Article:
If the city were concerned about the public, they would initiate a meeting like this and develop an official evacuation plan. This would also allow the city to make the necessary precautions for the safety and future of this community.

I urge people to contact the Department of Buildings, City Planning, and Community Board 14 to demand such a meeting. We only have one waterfront and it seems like there is a rush to put up construction overnight with no environmental reviews or overall waterfront plan. It is such a shame to waste so much time, effort and money, building something that hasn’t gone through the proper steps, just to have so many peoples dreams washed away.

We all want a prosperous future. Let’s talk about the issues.

JEANNE DUPONT

We Also Want One

Dear Editor;

I have been following your discussion of a dog run for Rockaway over the past few weeks. You speak of a dog run for the west end only.

I live in Wavecrest Gardens, on Beach 25 Street, and I would like to see us have a dog run on the beach at this end of the peninsula as well.

When I walk my dogs on the boardwalk (in the winter only, of course) I run into many other dog walkers as well. We have formed something of a community and often get together even without our dogs. Doesn’t this community deserve some amenities as well?

As I see it, there should be at least six dog runs on or nearby the beach throughout the peninsula – one at Beach 20 Street, one at Beach 57 Street, a fourth at Beach 73 Street a fourth at Beach 108 Street and the final one at Beach 156 Street.

Dogs foster community, and government should do all it can to help that community grow.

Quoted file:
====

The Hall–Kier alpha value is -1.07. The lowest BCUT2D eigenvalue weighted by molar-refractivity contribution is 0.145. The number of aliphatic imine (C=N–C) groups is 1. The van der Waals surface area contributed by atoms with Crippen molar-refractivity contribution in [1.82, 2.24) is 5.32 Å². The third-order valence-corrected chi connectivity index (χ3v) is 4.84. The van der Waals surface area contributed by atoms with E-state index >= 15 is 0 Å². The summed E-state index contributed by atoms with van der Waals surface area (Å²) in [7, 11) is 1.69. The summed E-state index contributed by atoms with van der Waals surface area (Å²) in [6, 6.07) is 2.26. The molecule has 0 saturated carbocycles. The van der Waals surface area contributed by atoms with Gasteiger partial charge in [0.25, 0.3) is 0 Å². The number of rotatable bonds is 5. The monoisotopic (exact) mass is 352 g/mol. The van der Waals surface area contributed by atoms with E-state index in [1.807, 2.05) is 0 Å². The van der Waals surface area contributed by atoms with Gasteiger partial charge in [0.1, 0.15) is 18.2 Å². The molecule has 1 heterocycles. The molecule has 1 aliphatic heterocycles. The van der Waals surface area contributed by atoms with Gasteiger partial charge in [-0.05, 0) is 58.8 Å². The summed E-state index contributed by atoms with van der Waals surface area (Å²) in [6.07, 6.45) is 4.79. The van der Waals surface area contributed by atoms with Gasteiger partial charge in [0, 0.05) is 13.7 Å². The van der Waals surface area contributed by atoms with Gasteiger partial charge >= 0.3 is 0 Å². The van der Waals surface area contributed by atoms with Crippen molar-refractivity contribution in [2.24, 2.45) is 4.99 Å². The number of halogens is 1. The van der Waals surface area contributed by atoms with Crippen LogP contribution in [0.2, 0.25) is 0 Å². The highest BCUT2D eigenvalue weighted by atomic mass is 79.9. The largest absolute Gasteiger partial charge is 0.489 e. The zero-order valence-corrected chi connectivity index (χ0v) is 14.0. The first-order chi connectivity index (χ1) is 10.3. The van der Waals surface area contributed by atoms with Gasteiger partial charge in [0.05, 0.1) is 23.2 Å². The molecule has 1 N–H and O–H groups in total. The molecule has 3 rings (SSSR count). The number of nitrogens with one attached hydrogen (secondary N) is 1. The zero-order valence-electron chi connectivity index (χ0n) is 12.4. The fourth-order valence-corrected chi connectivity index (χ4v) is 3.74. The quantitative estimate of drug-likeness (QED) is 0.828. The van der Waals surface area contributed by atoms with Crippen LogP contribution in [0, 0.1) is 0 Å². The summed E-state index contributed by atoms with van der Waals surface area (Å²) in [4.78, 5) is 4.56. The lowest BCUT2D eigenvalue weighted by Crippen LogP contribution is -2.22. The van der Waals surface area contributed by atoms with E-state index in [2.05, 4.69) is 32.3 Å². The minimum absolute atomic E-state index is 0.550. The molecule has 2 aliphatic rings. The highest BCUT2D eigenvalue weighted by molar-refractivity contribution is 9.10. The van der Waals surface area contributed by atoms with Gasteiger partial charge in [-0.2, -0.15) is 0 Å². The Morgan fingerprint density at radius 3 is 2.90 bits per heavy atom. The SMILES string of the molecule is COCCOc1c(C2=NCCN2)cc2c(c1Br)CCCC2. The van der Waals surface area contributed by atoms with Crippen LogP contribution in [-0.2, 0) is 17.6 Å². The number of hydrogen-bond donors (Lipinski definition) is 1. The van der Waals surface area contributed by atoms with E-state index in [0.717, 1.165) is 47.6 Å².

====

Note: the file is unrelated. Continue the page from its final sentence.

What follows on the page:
BILL FOEHN

                                              

Memories Of The ’38 Hurricane

The following letter is in response to “Hurricane Lashes The Peninsula,” page 77 of the 9/30 issue of The Wave.

Dear Editor,

September 22, 1938. I was 16 at the time, and I remember it well. Boats from the bay were in people’s front yards, and houses on the end of the canals were washed away. On West 13 Road, there was a two-car garage (never re-built). The cars landed in the bay, right next to Emma and Charlie Phillipp’s house. Tilly Schepper of West 14 tried to put her refrigerator on cement blocks and had a stroke. They took her to Rockaway Beach Hospital in a rowboat with an outboard motor.

The man that was electrocuted was a Mr. LeBouf of West 14 Road. He stepped on a live wire. Yvonne LeBouf, his daughter, was my best friend.

We wouldn’t stay here during hurricanes, but would go to my brother Bill’s house on Livonia Avenue in Brooklyn. How we hated those things (hurricanes), usually in the fall but sometimes in the spring.

September 1960 was also a pretty bad one, the sixth or seventh. I had just come home from the hospital with my three-day old daughter, Bonny, and opened the trapdoor down to the cellar. One inch more and the rain would have gotten through to the house, like it did in many people’s houses. And the next day, refrigerators, radios and rugs were set out in the garbage.